UPS expansions defy world economic woes

In fact, not only is the package and freight giant aiming high for the next few years, it is also gearing up for what it expects to be one of its best peak seasons despite a clear lethargy that much of the general air cargo industry is experiencing.


UPS


UPS expansions defy world economic woes

In fact, not only is the package and freight giant aiming high for the next few years, it is also gearing up for what it expects to be one of its best peak seasons despite a clear lethargy that much of the general air cargo industry is experiencing. Recognising that more than 95 per cent of the world’s potential customers are located outside the United States, Scott Davis, UPS chairman and CEO has not only urged US businesses to be more vocal in demanding better access to what he termed a “huge wave” of global consumers; his company is expanding to take advantage of world trade opportunities despite the recession.

Global expansion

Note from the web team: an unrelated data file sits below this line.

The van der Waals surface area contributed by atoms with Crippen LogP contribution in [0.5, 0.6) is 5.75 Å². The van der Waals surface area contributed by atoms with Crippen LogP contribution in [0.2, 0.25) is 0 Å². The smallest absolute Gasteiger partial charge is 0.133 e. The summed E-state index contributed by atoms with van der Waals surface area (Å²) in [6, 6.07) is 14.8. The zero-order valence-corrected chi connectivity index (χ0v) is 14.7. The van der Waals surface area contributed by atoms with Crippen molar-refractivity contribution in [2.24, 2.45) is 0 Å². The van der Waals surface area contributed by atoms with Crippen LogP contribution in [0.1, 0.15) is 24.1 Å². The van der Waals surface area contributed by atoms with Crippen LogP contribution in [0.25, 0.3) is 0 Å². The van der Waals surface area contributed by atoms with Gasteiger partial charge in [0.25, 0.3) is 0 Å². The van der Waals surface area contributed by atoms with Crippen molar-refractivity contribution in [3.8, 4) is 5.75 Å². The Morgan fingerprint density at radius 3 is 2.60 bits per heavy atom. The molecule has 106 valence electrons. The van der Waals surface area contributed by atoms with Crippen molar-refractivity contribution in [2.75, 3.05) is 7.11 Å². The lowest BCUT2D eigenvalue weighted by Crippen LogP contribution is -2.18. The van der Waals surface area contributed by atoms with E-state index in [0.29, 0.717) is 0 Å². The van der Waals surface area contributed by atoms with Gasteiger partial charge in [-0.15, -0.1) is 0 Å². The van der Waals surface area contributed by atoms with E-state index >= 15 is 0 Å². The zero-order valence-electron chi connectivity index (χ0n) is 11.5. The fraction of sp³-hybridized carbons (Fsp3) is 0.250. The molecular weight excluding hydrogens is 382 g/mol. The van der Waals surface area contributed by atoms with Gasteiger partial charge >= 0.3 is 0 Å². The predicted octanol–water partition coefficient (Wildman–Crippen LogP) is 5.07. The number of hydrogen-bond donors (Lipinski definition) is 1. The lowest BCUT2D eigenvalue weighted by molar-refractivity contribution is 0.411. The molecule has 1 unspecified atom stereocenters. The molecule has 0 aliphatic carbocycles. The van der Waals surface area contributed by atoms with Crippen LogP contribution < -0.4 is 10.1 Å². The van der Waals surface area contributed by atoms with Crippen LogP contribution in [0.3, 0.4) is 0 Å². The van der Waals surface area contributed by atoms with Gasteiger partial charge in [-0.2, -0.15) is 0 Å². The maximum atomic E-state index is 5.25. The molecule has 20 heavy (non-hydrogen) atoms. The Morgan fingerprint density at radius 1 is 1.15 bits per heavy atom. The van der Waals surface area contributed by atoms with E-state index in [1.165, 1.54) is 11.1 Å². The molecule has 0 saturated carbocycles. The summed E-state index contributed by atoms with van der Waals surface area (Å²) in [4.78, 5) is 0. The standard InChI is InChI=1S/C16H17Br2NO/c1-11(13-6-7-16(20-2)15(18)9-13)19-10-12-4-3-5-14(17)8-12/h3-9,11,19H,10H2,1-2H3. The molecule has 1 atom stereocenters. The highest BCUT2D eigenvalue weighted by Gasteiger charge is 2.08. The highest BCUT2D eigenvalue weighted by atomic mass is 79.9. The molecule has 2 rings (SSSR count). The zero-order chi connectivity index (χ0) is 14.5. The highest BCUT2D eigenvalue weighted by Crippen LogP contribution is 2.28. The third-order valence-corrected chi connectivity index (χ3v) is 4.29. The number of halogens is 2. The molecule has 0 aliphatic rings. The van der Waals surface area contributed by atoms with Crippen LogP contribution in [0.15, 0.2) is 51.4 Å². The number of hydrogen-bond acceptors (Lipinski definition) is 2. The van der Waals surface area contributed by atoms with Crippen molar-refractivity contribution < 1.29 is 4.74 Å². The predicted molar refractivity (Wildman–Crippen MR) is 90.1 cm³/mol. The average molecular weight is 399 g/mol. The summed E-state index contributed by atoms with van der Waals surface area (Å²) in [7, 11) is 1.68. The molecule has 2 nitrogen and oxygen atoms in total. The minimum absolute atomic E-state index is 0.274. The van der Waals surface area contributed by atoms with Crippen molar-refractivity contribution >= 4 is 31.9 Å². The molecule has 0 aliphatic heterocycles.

In September, UPS announced plans for expanding its European air hub facilities at Cologne Bonn Airport. That expansion involves extending an existing building for processing larger freight shipments and equipping the existing facility with additional state-of-the-art technology. Together, these initiatives will significantly increase the hub’s package sorting capacity from today’s 110,000 to 190,000 packages per hour. The expansion is scheduled for completion in September 2013. The Cologne/Bonn operation is the second largest operation within the UPS system next to Worldport in Louisville, Kentucky. In 2010, revenues from the UPS Europe region totaled US$49.6 billion, while delivery volumes totaled a whopping 3.94 billion packages and documents. From Cologne/Bonn, UPS services 55 intra-Europe airports with 156 intra- Europe daily flights; 12 intercontinental airports with 136 intercontinental flights. In July UPS began daily service from the European hub to growing Chengdu, China, in its effort to expand its reach into inland China. As a result, UPS boosted its profit 26 per cent in Second Quarter 2011 largely though expanding its Asian air network to connect with Europe. The service stops in Warsaw, Poland, before flying to Chengdu’s Shuangliu International Airport, China’s sixth largest cargo and passenger hub. The service will end at UPS’s Asian hub in Shanghai. In Asia, UPS has improved more than 100 intra-Asia lane pairs since opening its Shenzhen hub in May 2010. Since then, UPS has operated more than 5,000 flights to and from this hub. The decision to move the intra-Asia hub to Shenzhen was prompted by developing trade flows that now see more than 75 per cent of intra-Asia business originating from the North Asian region. The improvements include faster transit times on key lanes between India and the rest of Asia and between S. Korea and other Asian destinations. For example: Beijing customers now benefit from improved time-in-transit and later cut-off times to cities like Hong Kong, Singapore, Sydney, Taipei, Tokyo and Osaka. The Indian cities of New Delhi, Mumbai and Bangalore have seen reduced time-in-transit to destinations like Australia, China, Hong Kong, Korea, Singapore and Vietnam. And shipments bound from Seoul to major cities like Guangzhou, Hong Kong, Mumbai, Singapore and Tokyo now benefit from later cut-off times. In June, UPS also launched a direct weekly flight from Guam to Hong Kong, which will service the express package, military and forwarder communities and provide capacity for the Asia export market. “Additionally, the recently announced expansion of the US Marine base on Guam is increasing requests for UPS services there,” says Derek Woodward, president of UPS’s Asia Pacific Region.